Many commercial banks in India will pay more for loans from April 1, when the central bank implements a new system for pricing credit.
A base rate will be introduced by the central bank, and all loans made in India will be priced relative to – and above – that base rate. S.A. Bhat, chairman and managing director of state-run Indian Overseas Bank, told Reuters: “A back-of-the-envelope calculation shows that the base rate will be at around 10-11 per cent.” Read more
The Netherlands’ central bank has just said it wasn’t fully informed by Landsbanki Islands HF and Iceland’s regulator FME on Landsbanki’s financial position. “The evaluation of Mrs. De Moor and Mr Du Perron from Iceland confirms that the information was inadequate,” says the statement (if Google translate can be trusted). The statement comes less than a week after Nout Wellink, Dutch central bank governor, accused the Icelandic government of lying.
Once it stops snowing, Ben Bernanke will talk – with great conditionality – about possible exit strategies from the various measures the Fed has introduced since the crisis. Each of the measures will enjoy very different exits.
First, the Fed’s provision of temporary lending (paragraph 10). “The exit from these programs is substantially complete,” Bernanke will say, at no loss to the Fed, and no expected loss in future. Peaking at $1,000-$1,500bn at the end of 2008, total credit outstanding now stands at $110bn.
Second, buying securities. The Fed made large-scale purchases of Treasury and agency securities to increase the stimulus (par 3). But “I currently do not anticipate that the Federal Reserve will sell any of its security holdings in the near term,” Mr Bernanke will say (par 20). Securities will be allowed to roll-off or mature, but selling them off – for further tightening – would only be possible once policy tightening is underway and the economy is safe.
Third, exceptionally low interest rates (par 19). The exit strategy is to get markets ready by soaking up excess reserves Read more
Vietnam’s central bank said on Wednesday it was devaluing the dong’s mid-point reference rate by more than 3 per cent to 18,544 per dollar from 17,941 effective on Thursday. The move was designed to help balance supply and demand of foreign exchange, increase the liquidity of foreign exchange in the market and contribute to controling the trade deficit and stabilising the macroeconomy, the bank told Reuters.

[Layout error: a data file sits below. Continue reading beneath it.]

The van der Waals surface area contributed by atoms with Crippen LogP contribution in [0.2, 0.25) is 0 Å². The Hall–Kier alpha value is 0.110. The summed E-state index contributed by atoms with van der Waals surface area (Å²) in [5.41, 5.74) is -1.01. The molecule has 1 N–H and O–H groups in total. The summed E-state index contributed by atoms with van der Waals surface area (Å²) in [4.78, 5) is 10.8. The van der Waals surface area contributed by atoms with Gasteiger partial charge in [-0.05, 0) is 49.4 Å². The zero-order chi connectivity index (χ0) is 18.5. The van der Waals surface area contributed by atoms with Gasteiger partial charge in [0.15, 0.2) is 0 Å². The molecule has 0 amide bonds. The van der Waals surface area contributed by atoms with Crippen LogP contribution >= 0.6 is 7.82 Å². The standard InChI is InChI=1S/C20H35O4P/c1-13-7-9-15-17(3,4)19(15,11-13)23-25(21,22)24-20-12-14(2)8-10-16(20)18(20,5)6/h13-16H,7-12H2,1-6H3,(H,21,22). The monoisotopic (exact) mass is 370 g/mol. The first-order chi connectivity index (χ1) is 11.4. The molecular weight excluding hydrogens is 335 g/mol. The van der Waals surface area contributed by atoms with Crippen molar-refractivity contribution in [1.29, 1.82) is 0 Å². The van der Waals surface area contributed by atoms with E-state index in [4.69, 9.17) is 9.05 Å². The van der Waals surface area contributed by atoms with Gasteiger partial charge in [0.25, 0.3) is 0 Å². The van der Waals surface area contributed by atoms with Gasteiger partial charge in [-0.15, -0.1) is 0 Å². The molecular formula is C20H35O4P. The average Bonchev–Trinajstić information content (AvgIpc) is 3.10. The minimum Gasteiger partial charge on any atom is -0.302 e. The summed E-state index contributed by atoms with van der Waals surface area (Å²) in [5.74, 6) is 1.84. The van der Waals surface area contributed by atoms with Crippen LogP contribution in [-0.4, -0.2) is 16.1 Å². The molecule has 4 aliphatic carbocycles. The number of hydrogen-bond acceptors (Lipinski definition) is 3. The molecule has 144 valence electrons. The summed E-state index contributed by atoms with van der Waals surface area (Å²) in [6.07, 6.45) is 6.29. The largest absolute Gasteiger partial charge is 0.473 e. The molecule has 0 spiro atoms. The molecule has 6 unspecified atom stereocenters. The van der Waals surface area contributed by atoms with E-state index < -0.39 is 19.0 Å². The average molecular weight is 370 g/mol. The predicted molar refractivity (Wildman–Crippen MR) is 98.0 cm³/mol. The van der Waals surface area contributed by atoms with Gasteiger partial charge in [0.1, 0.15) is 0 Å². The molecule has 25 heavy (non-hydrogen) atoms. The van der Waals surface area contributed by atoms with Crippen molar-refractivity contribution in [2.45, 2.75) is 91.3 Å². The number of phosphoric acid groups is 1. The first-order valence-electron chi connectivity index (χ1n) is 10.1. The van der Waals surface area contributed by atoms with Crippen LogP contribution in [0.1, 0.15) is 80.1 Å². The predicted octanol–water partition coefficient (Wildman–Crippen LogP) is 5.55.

Vietnam devalued the dong by more than 5 per cent in November of last year.
Mr Bean was indeed describing the forecast accurately. As far as I can tell from judicious use of my ruler, the Bank’s risk-adjusted forecast (the mean of the forecast distribution) is for growth of 1.3 per cent in 2010, 3 per cent in 2011 and 2.9 per cent in 2012. In November, the equivalent figures were 1.5 per cent, 3.1 per cent and 2.6 per cent.
So the Bank has brought its central most-likely forecast closer into line with outside forecasters. Predicting a boom always seems rather odd. But it has not revised down its view of the average growth forecast much. The mean forecast is, of course, purely an MPC judgement about the variance and the skew of the forecast having taken the mode forecast from the Banks models.
It suggests the MPC has a similar outlook for economic growth and inflation than it had in November based on the assumption that interest rates stay lower for longer.
Again the Bank is a bit like a reverse Toyota. It’s got it foot slammed even harder on the accelerator pedal, but the link between its action and growth has broken down. Read more
After Mervyn King said it was “far too soon” to rule out further quantitative easing, the chief economist of the Institute of Directors said he believes quantitative easing will be extended and that a ‘W’ or even ‘VW’ recovery is likely. Responding to the latest inflation report, Graeme Leach said:
“We agree with the governor of the Bank of England that it is far too soon to conclude that a further extension in quantitative easing won’t be required. We think that it will, and that the risk of a double-dip or even a triple-tumble recession and recovery remains high.”
Credit and finance constraints are a growing concern among companies, judging by the below BoE survey data. Read more
People in the UK are paying ever higher interest rates in comparison with the base rate, according to the Bank of England’s latest inflation report.
Data for the latest month shows an increase in credit card rates of 15bp with an equal and opposite decrease for personal loans, other rates being static. But the general trend is of widening spreads, as is clear from the second chart.
Spreads are widening between the rates charged on overdrafts, credit cards and personal loans (“consumer credit”) and the base rate. Rates charged on variable-rate mortgages (pink line) are historically wide, although not yet rising. (Experience in Australia suggests the spread will widen once the base rate begins to increase.)
The falling supply of consumer credit (green line, first chart) may help to explain rising rates Read more
Bank of England governor Mervyn King taking a break from the G7 meeting at Iqaluit. There are so many tempting analogies….
Officials in Berlin have admitted they are looking at how to construct a “firewall” to prevent the Greek debt crisis spiralling out of control, raising hopes in the markets of a European rescue plan for Greece.
Current discussions concern reducing contagion rather than helping Greece, however. “We’re thinking about what we should do if the crisis spills from Greece into other euro countries. So it’s more about finding firewalls, containing the problem, than principally about helping the Greeks,” said one official. He added there were “no concrete plans” as yet. Read more